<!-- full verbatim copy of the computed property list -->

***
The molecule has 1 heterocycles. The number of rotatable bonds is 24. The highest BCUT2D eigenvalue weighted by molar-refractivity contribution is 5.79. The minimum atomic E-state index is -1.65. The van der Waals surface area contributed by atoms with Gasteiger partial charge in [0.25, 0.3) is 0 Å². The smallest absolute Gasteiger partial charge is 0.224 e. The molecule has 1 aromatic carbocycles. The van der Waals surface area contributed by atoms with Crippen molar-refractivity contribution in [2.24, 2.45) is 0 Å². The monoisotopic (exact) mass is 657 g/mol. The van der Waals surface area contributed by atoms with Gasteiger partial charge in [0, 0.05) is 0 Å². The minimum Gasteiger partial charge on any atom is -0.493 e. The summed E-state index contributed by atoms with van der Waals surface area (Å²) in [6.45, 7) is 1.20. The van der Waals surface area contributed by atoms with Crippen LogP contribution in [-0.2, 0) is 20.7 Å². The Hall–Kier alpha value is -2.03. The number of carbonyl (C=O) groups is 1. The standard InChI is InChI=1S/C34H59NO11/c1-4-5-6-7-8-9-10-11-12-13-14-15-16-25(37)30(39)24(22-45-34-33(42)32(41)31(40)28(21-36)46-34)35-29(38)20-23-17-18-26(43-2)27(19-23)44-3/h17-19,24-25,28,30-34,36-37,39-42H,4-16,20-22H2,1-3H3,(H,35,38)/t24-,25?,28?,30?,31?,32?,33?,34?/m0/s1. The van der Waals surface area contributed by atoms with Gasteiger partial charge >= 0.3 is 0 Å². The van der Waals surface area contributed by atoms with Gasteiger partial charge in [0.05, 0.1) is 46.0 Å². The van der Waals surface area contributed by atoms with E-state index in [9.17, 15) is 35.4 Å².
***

The molecule has 1 heterocycles. The number of rotatable bonds is 24. The highest BCUT2D eigenvalue weighted by molar-refractivity contribution is 5.79. The minimum atomic E-state index is -1.65. The van der Waals surface area contributed by atoms with Gasteiger partial charge in [0.25, 0.3) is 0 Å². The smallest absolute Gasteiger partial charge is 0.224 e. The molecule has 1 aromatic carbocycles. The van der Waals surface area contributed by atoms with Crippen molar-refractivity contribution in [2.24, 2.45) is 0 Å². The monoisotopic (exact) mass is 657 g/mol. The van der Waals surface area contributed by atoms with Gasteiger partial charge in [0, 0.05) is 0 Å². The minimum Gasteiger partial charge on any atom is -0.493 e. The summed E-state index contributed by atoms with van der Waals surface area (Å²) in [6.45, 7) is 1.20. The van der Waals surface area contributed by atoms with Crippen LogP contribution in [-0.2, 0) is 20.7 Å². The Hall–Kier alpha value is -2.03. The number of carbonyl (C=O) groups is 1. The standard InChI is InChI=1S/C34H59NO11/c1-4-5-6-7-8-9-10-11-12-13-14-15-16-25(37)30(39)24(22-45-34-33(42)32(41)31(40)28(21-36)46-34)35-29(38)20-23-17-18-26(43-2)27(19-23)44-3/h17-19,24-25,28,30-34,36-37,39-42H,4-16,20-22H2,1-3H3,(H,35,38)/t24-,25?,28?,30?,31?,32?,33?,34?/m0/s1. The van der Waals surface area contributed by atoms with Gasteiger partial charge >= 0.3 is 0 Å². The van der Waals surface area contributed by atoms with Gasteiger partial charge in [0.05, 0.1) is 46.0 Å². The van der Waals surface area contributed by atoms with E-state index in [9.17, 15) is 35.4 Å².